A foiba (plural: foibas or foibe) — jama in South Slavic languages scientific and colloquial vocabulary (borrowed since early research in the Western Balkan Dinaric Alpine karst) — is a type of deep natural sinkhole, doline, or sink, and is a collapsed portion of bedrock above a void. Sinks may be a sheer vertical opening into a cave, or a shallow depression of many hectares. They are common in the Kras (Carso) region shared by Italy and Slovenia, as well as in a karst of Dinaric Alps in Bosnia and Herzegovina, Montenegro and Croatia.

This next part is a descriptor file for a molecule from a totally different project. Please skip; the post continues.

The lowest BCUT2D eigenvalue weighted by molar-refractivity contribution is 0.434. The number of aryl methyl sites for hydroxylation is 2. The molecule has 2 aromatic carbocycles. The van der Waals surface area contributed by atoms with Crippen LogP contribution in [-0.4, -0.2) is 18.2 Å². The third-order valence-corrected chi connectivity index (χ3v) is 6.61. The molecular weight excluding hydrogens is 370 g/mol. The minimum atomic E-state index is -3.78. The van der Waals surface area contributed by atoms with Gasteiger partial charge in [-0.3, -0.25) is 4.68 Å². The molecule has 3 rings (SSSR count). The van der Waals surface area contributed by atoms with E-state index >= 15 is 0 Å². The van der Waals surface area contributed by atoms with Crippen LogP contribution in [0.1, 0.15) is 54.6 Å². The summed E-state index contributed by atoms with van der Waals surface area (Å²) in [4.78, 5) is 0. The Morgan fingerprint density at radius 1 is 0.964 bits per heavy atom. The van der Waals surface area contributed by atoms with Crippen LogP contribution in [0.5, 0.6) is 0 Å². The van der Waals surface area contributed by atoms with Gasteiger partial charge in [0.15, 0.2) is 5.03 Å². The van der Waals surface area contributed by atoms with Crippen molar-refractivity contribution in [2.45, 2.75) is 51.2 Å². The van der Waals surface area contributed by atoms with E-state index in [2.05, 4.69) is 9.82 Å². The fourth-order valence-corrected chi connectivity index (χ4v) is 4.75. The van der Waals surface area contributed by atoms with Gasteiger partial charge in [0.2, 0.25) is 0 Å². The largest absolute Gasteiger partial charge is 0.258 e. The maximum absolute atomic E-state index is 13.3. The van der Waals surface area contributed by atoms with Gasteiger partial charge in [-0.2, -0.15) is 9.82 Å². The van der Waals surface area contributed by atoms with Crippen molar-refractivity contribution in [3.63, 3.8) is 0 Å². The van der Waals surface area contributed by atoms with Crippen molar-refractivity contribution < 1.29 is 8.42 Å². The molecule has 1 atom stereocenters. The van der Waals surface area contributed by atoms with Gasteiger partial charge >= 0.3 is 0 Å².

The term "foiba" was used in the 1770s by Italian naturalist Alberto Fortis who wrote a number of books about karst of Dalmatia.[1] It is an Italian derivative of the Latin fovea, meaning "pit" or "chasm". They are indeed chasms excavated by water erosion, have the shape of an inverted funnel, and can be up to 200 metres (660 ft) deep. Such formations number in the hundreds in Istria.

In karst areas, a sinkhole, sink, or doline is a closed depression draining underground. It can be cylindrical, conical, bowl-shaped or dish-shaped. The diameter ranges from a few to many hundreds of metres. The name "doline" comes from dolina, the Slovenian word for this very common feature. The term "foiba" may also refer to a deep wide chasm of a river at the place where it goes underground.[2]

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